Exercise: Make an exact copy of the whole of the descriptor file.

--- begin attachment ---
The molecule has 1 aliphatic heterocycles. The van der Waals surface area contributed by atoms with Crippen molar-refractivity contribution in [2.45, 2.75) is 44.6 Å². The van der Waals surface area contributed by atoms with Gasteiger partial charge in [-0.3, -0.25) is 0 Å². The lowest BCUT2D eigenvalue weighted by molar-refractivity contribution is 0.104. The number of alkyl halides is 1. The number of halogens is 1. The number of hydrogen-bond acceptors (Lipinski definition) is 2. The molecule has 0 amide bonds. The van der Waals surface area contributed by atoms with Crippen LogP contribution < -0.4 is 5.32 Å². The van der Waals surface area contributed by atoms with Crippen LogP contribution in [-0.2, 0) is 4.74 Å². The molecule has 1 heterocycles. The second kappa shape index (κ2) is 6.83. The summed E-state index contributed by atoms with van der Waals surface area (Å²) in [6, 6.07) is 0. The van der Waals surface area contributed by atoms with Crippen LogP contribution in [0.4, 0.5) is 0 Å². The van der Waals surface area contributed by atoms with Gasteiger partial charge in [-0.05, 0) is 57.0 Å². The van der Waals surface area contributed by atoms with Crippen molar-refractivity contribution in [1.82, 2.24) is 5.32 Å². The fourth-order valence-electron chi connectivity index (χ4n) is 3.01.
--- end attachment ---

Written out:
The molecule has 1 aliphatic heterocycles. The van der Waals surface area contributed by atoms with Crippen molar-refractivity contribution in [2.45, 2.75) is 44.6 Å². The van der Waals surface area contributed by atoms with Gasteiger partial charge in [-0.3, -0.25) is 0 Å². The lowest BCUT2D eigenvalue weighted by molar-refractivity contribution is 0.104. The number of alkyl halides is 1. The number of halogens is 1. The number of hydrogen-bond acceptors (Lipinski definition) is 2. The molecule has 0 amide bonds. The van der Waals surface area contributed by atoms with Crippen LogP contribution < -0.4 is 5.32 Å². The van der Waals surface area contributed by atoms with Crippen LogP contribution in [-0.2, 0) is 4.74 Å². The molecule has 1 heterocycles. The second kappa shape index (κ2) is 6.83. The summed E-state index contributed by atoms with van der Waals surface area (Å²) in [6, 6.07) is 0. The van der Waals surface area contributed by atoms with Crippen LogP contribution in [0.4, 0.5) is 0 Å². The van der Waals surface area contributed by atoms with Gasteiger partial charge in [-0.05, 0) is 57.0 Å². The van der Waals surface area contributed by atoms with Crippen molar-refractivity contribution in [1.82, 2.24) is 5.32 Å². The fourth-order valence-electron chi connectivity index (χ4n) is 3.01.